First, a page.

I awoke to unfamiliar luxury: clean sheets smelling of a flower that dots the Nirmathi countryside, which children call “Lady’s Veil.” The petals’ wistful scent was said to ease troubled sleep.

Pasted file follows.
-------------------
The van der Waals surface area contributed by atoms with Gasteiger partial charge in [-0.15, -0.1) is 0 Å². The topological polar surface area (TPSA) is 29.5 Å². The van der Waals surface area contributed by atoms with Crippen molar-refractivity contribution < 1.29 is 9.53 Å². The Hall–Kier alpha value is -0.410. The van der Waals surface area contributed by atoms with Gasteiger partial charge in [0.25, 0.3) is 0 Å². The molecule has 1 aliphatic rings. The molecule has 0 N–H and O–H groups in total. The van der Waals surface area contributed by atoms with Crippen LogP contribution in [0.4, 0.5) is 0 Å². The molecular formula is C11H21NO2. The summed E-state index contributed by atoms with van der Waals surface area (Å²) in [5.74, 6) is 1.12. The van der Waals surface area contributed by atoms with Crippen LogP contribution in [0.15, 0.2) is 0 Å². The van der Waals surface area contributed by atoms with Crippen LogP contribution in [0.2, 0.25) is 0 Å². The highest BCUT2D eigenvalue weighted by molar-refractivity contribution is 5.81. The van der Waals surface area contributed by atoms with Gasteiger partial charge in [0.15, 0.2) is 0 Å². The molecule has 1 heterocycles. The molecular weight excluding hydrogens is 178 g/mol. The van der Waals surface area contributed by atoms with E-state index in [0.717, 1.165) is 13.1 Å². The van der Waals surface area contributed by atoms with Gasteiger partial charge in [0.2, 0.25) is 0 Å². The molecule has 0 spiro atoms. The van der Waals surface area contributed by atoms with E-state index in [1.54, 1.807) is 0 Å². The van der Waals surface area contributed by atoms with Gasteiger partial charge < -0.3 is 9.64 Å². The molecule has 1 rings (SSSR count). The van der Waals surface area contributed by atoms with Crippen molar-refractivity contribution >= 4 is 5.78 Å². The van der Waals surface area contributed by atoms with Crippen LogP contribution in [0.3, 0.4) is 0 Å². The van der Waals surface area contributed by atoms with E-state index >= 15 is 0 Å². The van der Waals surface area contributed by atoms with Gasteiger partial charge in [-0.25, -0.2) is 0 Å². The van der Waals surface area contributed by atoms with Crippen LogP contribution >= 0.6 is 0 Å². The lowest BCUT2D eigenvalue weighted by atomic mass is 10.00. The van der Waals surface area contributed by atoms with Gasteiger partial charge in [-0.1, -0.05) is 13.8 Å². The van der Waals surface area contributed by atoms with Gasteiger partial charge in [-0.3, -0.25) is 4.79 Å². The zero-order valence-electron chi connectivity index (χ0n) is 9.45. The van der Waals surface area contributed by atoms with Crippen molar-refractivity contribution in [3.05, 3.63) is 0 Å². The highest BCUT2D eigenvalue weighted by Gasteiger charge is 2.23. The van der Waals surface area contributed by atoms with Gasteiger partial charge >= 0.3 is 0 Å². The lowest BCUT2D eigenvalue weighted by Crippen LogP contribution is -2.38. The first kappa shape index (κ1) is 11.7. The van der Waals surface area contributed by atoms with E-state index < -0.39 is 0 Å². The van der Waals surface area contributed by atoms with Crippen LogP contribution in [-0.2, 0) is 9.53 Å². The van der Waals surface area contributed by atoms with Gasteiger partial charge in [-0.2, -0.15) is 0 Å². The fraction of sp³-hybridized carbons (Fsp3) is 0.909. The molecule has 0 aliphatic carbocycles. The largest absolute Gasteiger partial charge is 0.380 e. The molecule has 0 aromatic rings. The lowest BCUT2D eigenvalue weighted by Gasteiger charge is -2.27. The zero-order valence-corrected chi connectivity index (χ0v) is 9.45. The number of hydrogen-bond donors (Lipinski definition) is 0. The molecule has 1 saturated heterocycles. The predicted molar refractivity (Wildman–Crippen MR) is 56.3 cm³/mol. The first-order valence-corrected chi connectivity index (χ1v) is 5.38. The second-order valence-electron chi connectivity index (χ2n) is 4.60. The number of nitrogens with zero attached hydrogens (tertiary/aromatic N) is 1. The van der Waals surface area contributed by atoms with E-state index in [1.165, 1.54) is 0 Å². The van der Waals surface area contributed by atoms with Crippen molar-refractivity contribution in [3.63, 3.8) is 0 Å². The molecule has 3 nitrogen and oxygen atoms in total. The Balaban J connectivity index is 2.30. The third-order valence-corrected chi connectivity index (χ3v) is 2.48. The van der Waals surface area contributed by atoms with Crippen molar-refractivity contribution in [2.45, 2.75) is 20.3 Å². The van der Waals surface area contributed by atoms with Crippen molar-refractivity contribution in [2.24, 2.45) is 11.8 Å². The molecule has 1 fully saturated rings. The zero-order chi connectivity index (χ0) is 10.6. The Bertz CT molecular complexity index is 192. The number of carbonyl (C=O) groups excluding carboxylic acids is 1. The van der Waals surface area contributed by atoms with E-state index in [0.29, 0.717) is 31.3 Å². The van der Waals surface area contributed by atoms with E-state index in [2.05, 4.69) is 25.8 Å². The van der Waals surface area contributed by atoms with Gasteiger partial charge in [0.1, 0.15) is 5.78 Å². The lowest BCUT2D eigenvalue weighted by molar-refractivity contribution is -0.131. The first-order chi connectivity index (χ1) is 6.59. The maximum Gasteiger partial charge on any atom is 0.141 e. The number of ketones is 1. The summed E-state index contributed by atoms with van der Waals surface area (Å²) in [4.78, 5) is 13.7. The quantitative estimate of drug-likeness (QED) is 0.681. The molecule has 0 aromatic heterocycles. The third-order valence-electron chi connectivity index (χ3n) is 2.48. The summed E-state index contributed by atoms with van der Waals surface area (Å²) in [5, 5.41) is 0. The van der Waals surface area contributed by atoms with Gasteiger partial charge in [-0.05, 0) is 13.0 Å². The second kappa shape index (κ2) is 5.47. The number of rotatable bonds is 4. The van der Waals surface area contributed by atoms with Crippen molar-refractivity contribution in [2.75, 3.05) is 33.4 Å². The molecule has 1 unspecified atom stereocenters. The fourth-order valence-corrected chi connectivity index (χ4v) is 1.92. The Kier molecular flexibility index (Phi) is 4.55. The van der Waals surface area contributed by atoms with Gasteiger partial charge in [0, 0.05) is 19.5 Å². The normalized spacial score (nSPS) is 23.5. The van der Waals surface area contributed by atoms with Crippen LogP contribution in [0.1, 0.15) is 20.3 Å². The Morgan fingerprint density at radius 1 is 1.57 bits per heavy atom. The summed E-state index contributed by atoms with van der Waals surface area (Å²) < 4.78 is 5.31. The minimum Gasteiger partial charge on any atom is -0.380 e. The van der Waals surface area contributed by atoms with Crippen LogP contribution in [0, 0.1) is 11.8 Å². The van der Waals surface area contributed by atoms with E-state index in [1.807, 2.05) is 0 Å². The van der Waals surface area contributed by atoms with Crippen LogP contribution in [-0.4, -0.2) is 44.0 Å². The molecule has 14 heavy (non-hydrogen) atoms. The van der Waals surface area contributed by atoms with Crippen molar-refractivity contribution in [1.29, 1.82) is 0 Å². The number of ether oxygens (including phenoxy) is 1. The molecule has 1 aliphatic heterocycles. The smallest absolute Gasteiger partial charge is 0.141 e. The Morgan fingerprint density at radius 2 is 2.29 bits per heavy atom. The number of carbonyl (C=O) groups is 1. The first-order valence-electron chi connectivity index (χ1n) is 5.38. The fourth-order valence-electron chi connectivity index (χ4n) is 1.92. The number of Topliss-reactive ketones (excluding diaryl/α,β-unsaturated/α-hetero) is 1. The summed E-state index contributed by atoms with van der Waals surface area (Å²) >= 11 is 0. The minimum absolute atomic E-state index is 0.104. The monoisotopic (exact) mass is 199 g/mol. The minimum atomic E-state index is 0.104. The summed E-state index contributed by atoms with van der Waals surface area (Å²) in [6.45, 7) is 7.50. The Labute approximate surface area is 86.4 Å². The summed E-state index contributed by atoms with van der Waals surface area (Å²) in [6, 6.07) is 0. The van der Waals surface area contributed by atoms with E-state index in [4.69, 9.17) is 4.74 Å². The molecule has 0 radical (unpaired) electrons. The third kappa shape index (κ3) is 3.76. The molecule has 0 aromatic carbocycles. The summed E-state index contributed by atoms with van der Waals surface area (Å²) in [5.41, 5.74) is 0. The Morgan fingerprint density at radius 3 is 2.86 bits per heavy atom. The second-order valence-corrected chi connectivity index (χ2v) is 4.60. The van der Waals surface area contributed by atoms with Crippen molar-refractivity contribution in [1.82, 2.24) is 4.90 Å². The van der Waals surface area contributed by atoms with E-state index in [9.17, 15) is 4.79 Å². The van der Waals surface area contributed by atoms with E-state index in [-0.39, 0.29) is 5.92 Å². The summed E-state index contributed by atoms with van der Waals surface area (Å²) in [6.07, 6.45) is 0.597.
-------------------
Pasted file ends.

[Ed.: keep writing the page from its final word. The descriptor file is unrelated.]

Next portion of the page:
There was a folksong about a young man who met a maiden in a field and, overcome by her grace, clasped her close to pull back her veil. She changed shape six times, each form more deadly than the last until, in her seventh form, the edge of her veil sliced him open like a blade. She fled and he followed, his blood mingling with the flowers that bloomed beneath her feet, leaving the center of each pale blue blossom stained crimson. I’d heard young girls tell it as a tragic love story, and old men cite it as a parable about the glory and danger inherent in loving the divine. Personally, I thought it was a good warning for people who can’t keep their hands to themselves.